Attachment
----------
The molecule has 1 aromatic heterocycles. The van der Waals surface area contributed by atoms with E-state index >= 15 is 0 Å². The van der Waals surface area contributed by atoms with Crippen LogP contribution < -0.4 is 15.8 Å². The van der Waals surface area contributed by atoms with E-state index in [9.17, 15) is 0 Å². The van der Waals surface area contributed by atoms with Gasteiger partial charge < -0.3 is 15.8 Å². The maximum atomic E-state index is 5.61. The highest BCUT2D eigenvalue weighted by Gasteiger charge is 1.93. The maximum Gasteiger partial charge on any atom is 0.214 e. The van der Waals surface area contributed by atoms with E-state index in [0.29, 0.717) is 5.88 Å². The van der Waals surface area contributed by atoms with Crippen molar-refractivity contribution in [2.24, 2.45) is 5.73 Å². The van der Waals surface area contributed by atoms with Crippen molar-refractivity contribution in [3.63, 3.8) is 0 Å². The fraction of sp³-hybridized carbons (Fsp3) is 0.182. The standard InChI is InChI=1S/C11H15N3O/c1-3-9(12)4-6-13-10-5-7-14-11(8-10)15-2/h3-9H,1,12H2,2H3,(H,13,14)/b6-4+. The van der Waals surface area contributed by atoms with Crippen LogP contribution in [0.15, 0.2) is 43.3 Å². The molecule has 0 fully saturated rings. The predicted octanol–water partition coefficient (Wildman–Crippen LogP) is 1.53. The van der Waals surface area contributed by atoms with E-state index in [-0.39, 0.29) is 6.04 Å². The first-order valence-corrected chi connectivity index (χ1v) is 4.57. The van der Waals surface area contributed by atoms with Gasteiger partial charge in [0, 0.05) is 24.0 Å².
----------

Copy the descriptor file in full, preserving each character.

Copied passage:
The molecule has 1 aromatic heterocycles. The van der Waals surface area contributed by atoms with E-state index >= 15 is 0 Å². The van der Waals surface area contributed by atoms with Crippen LogP contribution < -0.4 is 15.8 Å². The van der Waals surface area contributed by atoms with E-state index in [9.17, 15) is 0 Å². The van der Waals surface area contributed by atoms with Gasteiger partial charge < -0.3 is 15.8 Å². The maximum atomic E-state index is 5.61. The highest BCUT2D eigenvalue weighted by Gasteiger charge is 1.93. The maximum Gasteiger partial charge on any atom is 0.214 e. The van der Waals surface area contributed by atoms with E-state index in [0.29, 0.717) is 5.88 Å². The van der Waals surface area contributed by atoms with Crippen molar-refractivity contribution in [2.24, 2.45) is 5.73 Å². The van der Waals surface area contributed by atoms with Crippen molar-refractivity contribution in [3.63, 3.8) is 0 Å². The fraction of sp³-hybridized carbons (Fsp3) is 0.182. The standard InChI is InChI=1S/C11H15N3O/c1-3-9(12)4-6-13-10-5-7-14-11(8-10)15-2/h3-9H,1,12H2,2H3,(H,13,14)/b6-4+. The van der Waals surface area contributed by atoms with Crippen LogP contribution in [0.15, 0.2) is 43.3 Å². The molecule has 0 fully saturated rings. The predicted octanol–water partition coefficient (Wildman–Crippen LogP) is 1.53. The van der Waals surface area contributed by atoms with E-state index in [-0.39, 0.29) is 6.04 Å². The first-order valence-corrected chi connectivity index (χ1v) is 4.57. The van der Waals surface area contributed by atoms with Gasteiger partial charge in [0, 0.05) is 24.0 Å².